Tech reseller Softcat has confirmed it intends to float on the London Stock Exchange from next month, as it rolled out another set of healthy financials for fiscal ’15.
The Marlow-based firm’s intention to go public was perhaps one of the UK industry’s worst kept secrets; it hired Credit Suisse some months ago to run the process, as we exclusively revealed.
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“The company intends to apply for admission of its Ordinary Shares to the premium listing segment of the Official List of the FCA and to trading on the main market listed securities of the LSE,” Softcat said in a statement sent to us.
“It is expected that admission will occur in November 2015,” the company added.
The expected listing price was not revealed but sources have long told us that management, who was briefing institutional investors over the summer, are expecting a market cap of £400m to £500m.
The shares to be sold are currently held by Softcat founder Peter Kelly, senior members of the management team, and certain former staffers.
“The company will not receive any of the proceeds of the global offer,” the firm stated.
Softcat, which carries top level accreditations from VMware, Cisco, Dell, HP and Microsoft, has grown its customer base to a little over 11,400 SMBs, public sector and large enterprises.
In the year ended 31 July 2015, revenues grew to £596.1m from £504.8m in the prior year and operating profit came in at £40.6m, climbing from £35.5m. Profit after tax was £31.1m, up 13.8 per cent year-on-year.
In fact, the company has reported 40 quarters of uninterrupted organic revenue growth, rising from £89.1m in fiscal 2007 to £145.8m in fiscal 2010.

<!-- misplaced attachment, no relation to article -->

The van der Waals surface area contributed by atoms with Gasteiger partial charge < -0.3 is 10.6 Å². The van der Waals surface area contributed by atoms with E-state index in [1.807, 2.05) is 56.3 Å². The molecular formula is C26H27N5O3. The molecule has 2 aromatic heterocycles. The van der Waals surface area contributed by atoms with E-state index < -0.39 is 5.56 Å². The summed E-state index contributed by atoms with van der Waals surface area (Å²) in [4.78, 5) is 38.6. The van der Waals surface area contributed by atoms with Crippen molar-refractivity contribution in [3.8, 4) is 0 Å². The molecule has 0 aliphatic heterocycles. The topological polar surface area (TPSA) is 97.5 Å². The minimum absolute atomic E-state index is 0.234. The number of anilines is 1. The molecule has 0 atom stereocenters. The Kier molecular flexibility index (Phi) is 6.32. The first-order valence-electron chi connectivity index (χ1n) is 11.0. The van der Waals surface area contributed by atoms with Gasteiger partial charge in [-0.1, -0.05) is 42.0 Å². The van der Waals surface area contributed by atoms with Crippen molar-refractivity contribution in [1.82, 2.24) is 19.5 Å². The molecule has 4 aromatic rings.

In addition to the Marlow HQ, the business has offices in Manchester, London, Bristol and Leeds.
The firm stated today that its sales culture sets it apart from rivals; it has a well established graduate training programme and staff that make it through tend to stick around for the long term. This, CEO Martin Hellawell told us is a big contributor to bulging financials.
One of the concerns we previously highlighted is that by listing, and opening itself up to public scrutiny, Softcat management may be in danger of diluting the work environment it has set up.
Softcat directors said they expect the IPO to raise the company’s “profile and brand recognition” with trade and end customers.
Following the listing, the directors will enter into a 365 day “lock-up arrangement”.
Martin Hellawell, CEO, said in a statement:
“We have successfully grown Softcat with a clear vision and purpose. Softcat is a people-centric, sales driven organisation, focused on delivering world class customer service in the attractive IT infrastructure market."
"For the last decade we've done just that, delivering a track record of strong financial performance and demonstrated an ability to evolve our customer offerings," he added.
"Our growth model is simple but effective: grow our business with existing customers and win new customers, while continuing to offer a world class service. By continuing to focus on these key areas, we believe that we can continue to drive the growth of our business and, as a consequence, create shareholder value,” concluded Hellawell. ®